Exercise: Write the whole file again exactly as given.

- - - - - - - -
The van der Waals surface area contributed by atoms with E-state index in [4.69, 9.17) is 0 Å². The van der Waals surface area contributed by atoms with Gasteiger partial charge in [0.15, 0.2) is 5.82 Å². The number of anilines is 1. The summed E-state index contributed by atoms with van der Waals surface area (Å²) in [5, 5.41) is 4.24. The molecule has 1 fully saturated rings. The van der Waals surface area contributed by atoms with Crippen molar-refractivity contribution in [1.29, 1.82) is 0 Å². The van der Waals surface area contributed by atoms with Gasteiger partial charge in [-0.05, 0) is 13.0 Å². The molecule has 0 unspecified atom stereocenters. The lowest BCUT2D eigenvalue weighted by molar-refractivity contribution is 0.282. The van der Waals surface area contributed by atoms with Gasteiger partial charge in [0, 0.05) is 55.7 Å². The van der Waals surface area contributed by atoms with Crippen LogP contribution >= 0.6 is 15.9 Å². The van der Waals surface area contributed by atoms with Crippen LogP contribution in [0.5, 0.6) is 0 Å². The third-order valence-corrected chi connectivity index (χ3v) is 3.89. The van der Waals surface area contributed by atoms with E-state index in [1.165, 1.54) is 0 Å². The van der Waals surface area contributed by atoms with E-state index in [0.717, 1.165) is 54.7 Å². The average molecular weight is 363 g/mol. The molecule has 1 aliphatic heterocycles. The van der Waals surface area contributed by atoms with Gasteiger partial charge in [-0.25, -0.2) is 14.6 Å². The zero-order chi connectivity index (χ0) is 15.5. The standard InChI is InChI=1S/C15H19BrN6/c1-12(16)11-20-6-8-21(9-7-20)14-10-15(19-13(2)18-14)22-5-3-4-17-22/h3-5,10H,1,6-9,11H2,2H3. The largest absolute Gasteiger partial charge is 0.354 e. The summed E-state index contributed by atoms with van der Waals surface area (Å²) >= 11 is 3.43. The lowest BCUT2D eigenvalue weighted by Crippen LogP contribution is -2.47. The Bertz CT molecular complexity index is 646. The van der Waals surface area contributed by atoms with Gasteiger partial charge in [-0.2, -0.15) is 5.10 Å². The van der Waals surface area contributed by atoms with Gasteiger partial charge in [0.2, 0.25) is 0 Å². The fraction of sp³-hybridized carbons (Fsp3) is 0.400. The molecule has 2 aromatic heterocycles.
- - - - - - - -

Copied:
The van der Waals surface area contributed by atoms with E-state index in [4.69, 9.17) is 0 Å². The van der Waals surface area contributed by atoms with Gasteiger partial charge in [0.15, 0.2) is 5.82 Å². The number of anilines is 1. The summed E-state index contributed by atoms with van der Waals surface area (Å²) in [5, 5.41) is 4.24. The molecule has 1 fully saturated rings. The van der Waals surface area contributed by atoms with Crippen molar-refractivity contribution in [1.29, 1.82) is 0 Å². The van der Waals surface area contributed by atoms with Gasteiger partial charge in [-0.05, 0) is 13.0 Å². The molecule has 0 unspecified atom stereocenters. The lowest BCUT2D eigenvalue weighted by molar-refractivity contribution is 0.282. The van der Waals surface area contributed by atoms with Gasteiger partial charge in [0, 0.05) is 55.7 Å². The van der Waals surface area contributed by atoms with Crippen LogP contribution >= 0.6 is 15.9 Å². The van der Waals surface area contributed by atoms with Crippen LogP contribution in [0.5, 0.6) is 0 Å². The third-order valence-corrected chi connectivity index (χ3v) is 3.89. The van der Waals surface area contributed by atoms with E-state index in [1.165, 1.54) is 0 Å². The van der Waals surface area contributed by atoms with E-state index in [0.717, 1.165) is 54.7 Å². The average molecular weight is 363 g/mol. The molecule has 1 aliphatic heterocycles. The van der Waals surface area contributed by atoms with Gasteiger partial charge in [-0.25, -0.2) is 14.6 Å². The zero-order chi connectivity index (χ0) is 15.5. The standard InChI is InChI=1S/C15H19BrN6/c1-12(16)11-20-6-8-21(9-7-20)14-10-15(19-13(2)18-14)22-5-3-4-17-22/h3-5,10H,1,6-9,11H2,2H3. The largest absolute Gasteiger partial charge is 0.354 e. The summed E-state index contributed by atoms with van der Waals surface area (Å²) >= 11 is 3.43. The lowest BCUT2D eigenvalue weighted by Crippen LogP contribution is -2.47. The Bertz CT molecular complexity index is 646. The van der Waals surface area contributed by atoms with Gasteiger partial charge in [-0.2, -0.15) is 5.10 Å². The van der Waals surface area contributed by atoms with Gasteiger partial charge in [0.2, 0.25) is 0 Å². The fraction of sp³-hybridized carbons (Fsp3) is 0.400. The molecule has 2 aromatic heterocycles.